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Subject: Re: [boost] interest in structure of arrays container?
From: Oswin Krause (Oswin.Krause_at_[hidden])
Date: 2016-10-16 06:34:20

On 2016-10-16 08:59, degski wrote:
> On 16 October 2016 at 08:36, Michael Marcin <mike.marcin_at_[hidden]>
> wrote:
> You state that the example is a toy example. To me the example shows
> that
> iterating over a vector of smaller objects (pods) is faster than
> iterating
> over a vector of larger objects, duh. The real use case might be more
> interesting, maybe you can describe it.


I gave a real use-case in a slightly more complicated setting. We had to
face the problem of "how can we align data in a way that we can unify a
set of slow matrix-vector multiplications into one fast matrix-matrix
multiplication". We usually have to traverse the same dataset several
100-1000 times in order to do our computations, so some overhead in the
data setup phase (e.g. cost of insertion) is okay and we would sacrifice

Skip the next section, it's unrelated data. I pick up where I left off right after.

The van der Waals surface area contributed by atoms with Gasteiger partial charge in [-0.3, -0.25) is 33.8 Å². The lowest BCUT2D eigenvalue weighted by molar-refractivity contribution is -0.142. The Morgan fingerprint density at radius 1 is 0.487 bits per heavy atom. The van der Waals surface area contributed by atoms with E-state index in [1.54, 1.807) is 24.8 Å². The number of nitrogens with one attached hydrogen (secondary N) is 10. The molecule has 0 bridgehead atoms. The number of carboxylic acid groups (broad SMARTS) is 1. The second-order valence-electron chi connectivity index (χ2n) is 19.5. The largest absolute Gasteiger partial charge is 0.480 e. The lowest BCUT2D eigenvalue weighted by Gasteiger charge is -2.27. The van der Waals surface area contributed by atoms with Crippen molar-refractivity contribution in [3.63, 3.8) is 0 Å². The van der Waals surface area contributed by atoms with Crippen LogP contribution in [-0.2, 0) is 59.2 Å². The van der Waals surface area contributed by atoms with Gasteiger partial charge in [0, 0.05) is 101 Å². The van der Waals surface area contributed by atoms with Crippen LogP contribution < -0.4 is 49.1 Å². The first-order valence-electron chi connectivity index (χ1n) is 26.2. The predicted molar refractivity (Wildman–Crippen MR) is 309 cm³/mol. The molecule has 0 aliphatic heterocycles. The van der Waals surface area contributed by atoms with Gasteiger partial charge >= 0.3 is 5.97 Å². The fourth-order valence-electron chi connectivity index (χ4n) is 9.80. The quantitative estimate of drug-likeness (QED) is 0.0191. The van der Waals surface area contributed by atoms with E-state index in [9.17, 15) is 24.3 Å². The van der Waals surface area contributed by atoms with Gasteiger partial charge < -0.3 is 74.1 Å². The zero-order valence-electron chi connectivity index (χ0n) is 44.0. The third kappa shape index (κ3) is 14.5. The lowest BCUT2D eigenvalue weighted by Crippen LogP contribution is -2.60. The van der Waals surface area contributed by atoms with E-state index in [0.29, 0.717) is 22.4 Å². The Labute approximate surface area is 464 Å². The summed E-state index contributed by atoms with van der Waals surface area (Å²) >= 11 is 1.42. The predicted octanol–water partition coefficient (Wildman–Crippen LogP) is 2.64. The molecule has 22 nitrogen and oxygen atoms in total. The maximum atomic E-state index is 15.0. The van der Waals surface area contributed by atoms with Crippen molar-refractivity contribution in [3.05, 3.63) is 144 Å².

even more performance in that phase if we got in return more performance
in the following three days of computations. Having said that, I agree
that just reordering does not give much in many cases. But the real gain
is given when data can be aligned better or used more independently.
e.g. if the struct contains a std::vector or std::string we can gain a
lot by using a data structure which stores the contents of the vectors
consecutively, thus removing one level of indirection.

Note that this pattern is also common in game industry, where objects
are made up of data structures which are used in (nearly) independent
parts of the game and where data has to be copied to and from the gpu.


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